by Fr. Patrick Henry Reardon
The very notion of the “Gospel,” the Evangelion, lies so deep in Christian memory that it takes on a tautological quality, as it were: The Gospel is the Gospel. The “idea” of it is so integral to what we mean by “Christian” that the two concepts can hardly be dissected. We know that the Evangelion has component parts, but these are so structurally intertwined that isolating them for analysis is nearly impossible and never convincing.
So how do we go about identifying the Evangelion? Probably we should identify the source of the word, the literary place where the early Christians found the idea. That source was the Greek version of Isaiah 40:9:
“Ascend a high mountain, you evangelizer (evangelizomenos) of Zion. Raise your voice in strength, you evangelizer (evangelizomenos) of Jerusalem.”
It is significant—it is essential to observe—that the form of the word in Isaiah is a participle (of the verb evangelizo, traditionally rendered “to speak glad tidings”). When we speak of the Gospel, then, we should think in terms of a verb. (The underlying Hebrew word is also a participle: m-vashereth.) The evangelion is a living and dynamic proclamation. The content of its message is inseparable from its power. Its “idea” itself is an action. The Gospel, according to an early evangelizer, is “the power of God and the wisdom of God” (1 Corinthians 1:23).
The Isaian reference to the evangelion is not incidental to the theme of the larger section in which it appears. The second or middle section of the Book of Isaiah (chapter 40-55) is, in fact, thematically concentrated on the “glad tidings” of God’s new and final appearance, to give deliverance of His people.
The author even describes it as a renewal of the Exodus. As when ancient Israel first marched into the desert, he promises,
“The Lord (Adonai, YHWH) goes before you, and the God of Israel (Eloei Israel) is your rear guard” (52:12; cf. Exodus 14:19-20).
“water will flow from the rock for them” (Isaiah 48:21; cf. Exodus 17:5-7; Numbers 20:8-11).
As the Lord, in the Sinai desert, sustained His people of old, so now, as well,
“They shall not hunger nor thirst” (Isaiah 49:10).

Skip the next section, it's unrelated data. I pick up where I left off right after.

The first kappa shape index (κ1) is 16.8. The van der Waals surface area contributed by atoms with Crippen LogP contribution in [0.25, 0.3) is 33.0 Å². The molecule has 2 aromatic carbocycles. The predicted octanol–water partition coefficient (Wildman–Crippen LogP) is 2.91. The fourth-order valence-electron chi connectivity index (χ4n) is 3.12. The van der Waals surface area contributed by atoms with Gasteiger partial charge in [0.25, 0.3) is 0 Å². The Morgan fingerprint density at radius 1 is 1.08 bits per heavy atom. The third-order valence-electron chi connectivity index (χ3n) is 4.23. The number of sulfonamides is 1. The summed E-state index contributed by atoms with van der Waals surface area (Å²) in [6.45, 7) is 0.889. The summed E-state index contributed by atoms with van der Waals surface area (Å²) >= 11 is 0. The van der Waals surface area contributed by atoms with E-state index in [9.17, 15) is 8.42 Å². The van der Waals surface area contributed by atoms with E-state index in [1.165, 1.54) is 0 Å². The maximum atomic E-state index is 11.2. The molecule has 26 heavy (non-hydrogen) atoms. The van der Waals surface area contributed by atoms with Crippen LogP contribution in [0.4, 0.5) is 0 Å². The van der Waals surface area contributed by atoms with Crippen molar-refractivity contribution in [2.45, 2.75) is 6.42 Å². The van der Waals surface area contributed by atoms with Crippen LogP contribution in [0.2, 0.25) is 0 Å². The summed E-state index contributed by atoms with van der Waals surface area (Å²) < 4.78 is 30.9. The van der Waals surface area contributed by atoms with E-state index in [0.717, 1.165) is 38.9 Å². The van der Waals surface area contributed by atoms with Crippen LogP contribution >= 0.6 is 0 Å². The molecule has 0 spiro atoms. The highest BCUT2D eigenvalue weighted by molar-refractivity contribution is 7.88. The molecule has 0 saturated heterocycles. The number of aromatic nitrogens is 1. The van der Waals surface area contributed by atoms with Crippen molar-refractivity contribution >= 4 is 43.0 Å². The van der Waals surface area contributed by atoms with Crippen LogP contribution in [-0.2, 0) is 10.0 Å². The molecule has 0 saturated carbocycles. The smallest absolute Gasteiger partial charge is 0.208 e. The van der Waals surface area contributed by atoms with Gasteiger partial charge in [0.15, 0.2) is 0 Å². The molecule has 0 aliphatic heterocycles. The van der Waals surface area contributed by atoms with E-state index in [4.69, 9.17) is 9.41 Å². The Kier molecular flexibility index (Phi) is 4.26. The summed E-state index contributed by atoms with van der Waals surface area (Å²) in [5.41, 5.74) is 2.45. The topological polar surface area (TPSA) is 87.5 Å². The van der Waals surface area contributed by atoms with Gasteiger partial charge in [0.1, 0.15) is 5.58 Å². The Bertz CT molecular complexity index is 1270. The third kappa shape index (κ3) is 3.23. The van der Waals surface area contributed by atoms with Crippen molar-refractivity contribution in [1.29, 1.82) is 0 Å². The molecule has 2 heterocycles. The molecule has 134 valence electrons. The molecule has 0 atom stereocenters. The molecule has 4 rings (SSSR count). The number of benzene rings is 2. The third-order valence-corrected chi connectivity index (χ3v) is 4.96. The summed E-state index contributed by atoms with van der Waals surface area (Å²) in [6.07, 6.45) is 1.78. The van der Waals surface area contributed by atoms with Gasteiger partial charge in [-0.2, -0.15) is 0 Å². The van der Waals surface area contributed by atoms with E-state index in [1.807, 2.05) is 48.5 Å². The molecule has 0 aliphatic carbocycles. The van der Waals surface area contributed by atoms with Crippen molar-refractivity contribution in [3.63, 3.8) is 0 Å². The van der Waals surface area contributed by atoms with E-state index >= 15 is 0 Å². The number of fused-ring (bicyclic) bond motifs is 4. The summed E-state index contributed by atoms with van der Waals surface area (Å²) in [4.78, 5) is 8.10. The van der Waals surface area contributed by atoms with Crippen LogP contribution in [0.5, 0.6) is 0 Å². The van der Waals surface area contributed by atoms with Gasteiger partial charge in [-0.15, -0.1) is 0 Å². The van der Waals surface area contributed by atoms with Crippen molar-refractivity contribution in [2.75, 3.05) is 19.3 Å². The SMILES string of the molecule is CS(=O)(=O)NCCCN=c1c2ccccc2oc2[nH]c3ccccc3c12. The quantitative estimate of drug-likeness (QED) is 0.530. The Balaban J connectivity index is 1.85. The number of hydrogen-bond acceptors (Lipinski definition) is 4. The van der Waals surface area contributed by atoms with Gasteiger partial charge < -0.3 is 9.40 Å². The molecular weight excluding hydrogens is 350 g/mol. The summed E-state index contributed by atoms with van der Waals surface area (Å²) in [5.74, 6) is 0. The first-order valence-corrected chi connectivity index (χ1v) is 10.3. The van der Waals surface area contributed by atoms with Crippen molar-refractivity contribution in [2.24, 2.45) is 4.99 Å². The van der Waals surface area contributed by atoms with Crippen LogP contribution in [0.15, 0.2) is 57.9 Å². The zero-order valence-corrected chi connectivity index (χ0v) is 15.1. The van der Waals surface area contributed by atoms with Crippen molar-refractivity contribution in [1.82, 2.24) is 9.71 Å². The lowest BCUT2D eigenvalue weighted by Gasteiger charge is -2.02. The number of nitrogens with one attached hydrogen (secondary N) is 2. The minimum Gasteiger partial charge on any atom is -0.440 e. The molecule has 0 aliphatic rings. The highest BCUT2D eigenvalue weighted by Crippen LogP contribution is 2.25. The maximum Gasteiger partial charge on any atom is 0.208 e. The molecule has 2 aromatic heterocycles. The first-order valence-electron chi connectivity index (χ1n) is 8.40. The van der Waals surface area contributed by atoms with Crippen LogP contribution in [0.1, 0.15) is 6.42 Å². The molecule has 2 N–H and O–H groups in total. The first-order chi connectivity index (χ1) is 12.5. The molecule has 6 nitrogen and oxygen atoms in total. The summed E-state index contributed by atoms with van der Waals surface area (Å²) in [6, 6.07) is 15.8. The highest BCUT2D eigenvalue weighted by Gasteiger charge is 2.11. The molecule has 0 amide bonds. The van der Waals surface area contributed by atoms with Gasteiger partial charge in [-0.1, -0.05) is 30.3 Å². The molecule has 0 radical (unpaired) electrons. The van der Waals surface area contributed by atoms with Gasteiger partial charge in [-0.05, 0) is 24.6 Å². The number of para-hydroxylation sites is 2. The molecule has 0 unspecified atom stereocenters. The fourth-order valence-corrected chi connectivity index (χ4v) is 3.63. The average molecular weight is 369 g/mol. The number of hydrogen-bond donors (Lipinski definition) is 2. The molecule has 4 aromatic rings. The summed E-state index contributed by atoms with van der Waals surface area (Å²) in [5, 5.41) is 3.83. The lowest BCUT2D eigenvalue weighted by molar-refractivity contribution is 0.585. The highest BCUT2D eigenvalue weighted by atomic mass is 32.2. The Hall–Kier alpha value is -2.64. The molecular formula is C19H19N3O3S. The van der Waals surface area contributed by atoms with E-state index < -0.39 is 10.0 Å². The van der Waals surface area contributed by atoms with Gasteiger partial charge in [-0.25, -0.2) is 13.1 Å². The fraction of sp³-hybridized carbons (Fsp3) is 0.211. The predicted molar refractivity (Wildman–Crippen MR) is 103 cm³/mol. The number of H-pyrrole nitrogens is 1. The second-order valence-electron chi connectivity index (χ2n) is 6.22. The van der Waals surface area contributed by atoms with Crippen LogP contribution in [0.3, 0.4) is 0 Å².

Once more the Lord
“will feed His flock like a shepherd. He will gather the lambs with His arm and carry them in His bosom. He will gently guide those that are with young.” (40:11).
This message is the evangelion of Isaiah 40-55. The author of these texts, who
“was introduced most deeply into the mysteries of God’s grace” (am tiefsten in Gottes Gnadengeheimnisse eingelassen wurde—Von Balthasar),
prophesied nothing less than the personal arrival of the Lord, the God of Israel, coming to redeem His people.
To declare this message, said the prophet, the Lord assigned a special herald:
“The voice of someone crying out in the desert (en tei eremoi): ‘Prepare the way (hodos) of the Lord. Make straight the pathways of our God'” (40:3).
The early Christians were not in doubt whose voice this was; all four gospels identify it as that of John the Baptist (Matthew 3:3; Mark 1:2-3; Luke 3:4-6; John 1:23).
And whose arrival does John the Baptist announce? Isaiah already identified Him:
“The Lord . . . our God”— Adonai . . . Eloheinu, the very “Lord” confessed in Israel’s Sh’ma’ (Deut. 6:4).
The four gospels, by citing Isaiah 40:3 at the beginning of their accounts, declared that the advent of Jesus was the fulfillment of the Isaian prophecies. With the arguable exception of the Book of Psalms, no part of the Old Testament was more important to the New Testament Christians than these central chapters of Isaiah.
And here, perhaps, we stub a hermeneutical toe on the edge of an irony: This middle section of Isaiah is utterly dominated by a monotheistic accent; the rock-base of its message is,
“I AM, and there is no other” (Isaiah 43:11; 45:5-6; 46:9).
The saving and redeeming Lord is the only God.
If we keep this fact in mind, it is instructive to observe how easily and readily the early Christians (along with, a bit later, the gospel writers) identified Jesus with this God, the “God in our midst”—Emmanu-El—foretold by Isaiah.
Think on this: the first Christians—Jews all—who regularly recited Israel’s Sh’ma’, apparently feeling no strain on their strict monotheistic conviction, and without significant dissent among their membership, begin to include a human being, Jesus of Nazareth, in their prescribed and official references to the God revealed in the Burning Bush.
How, for heaven’s sake, did this come to be?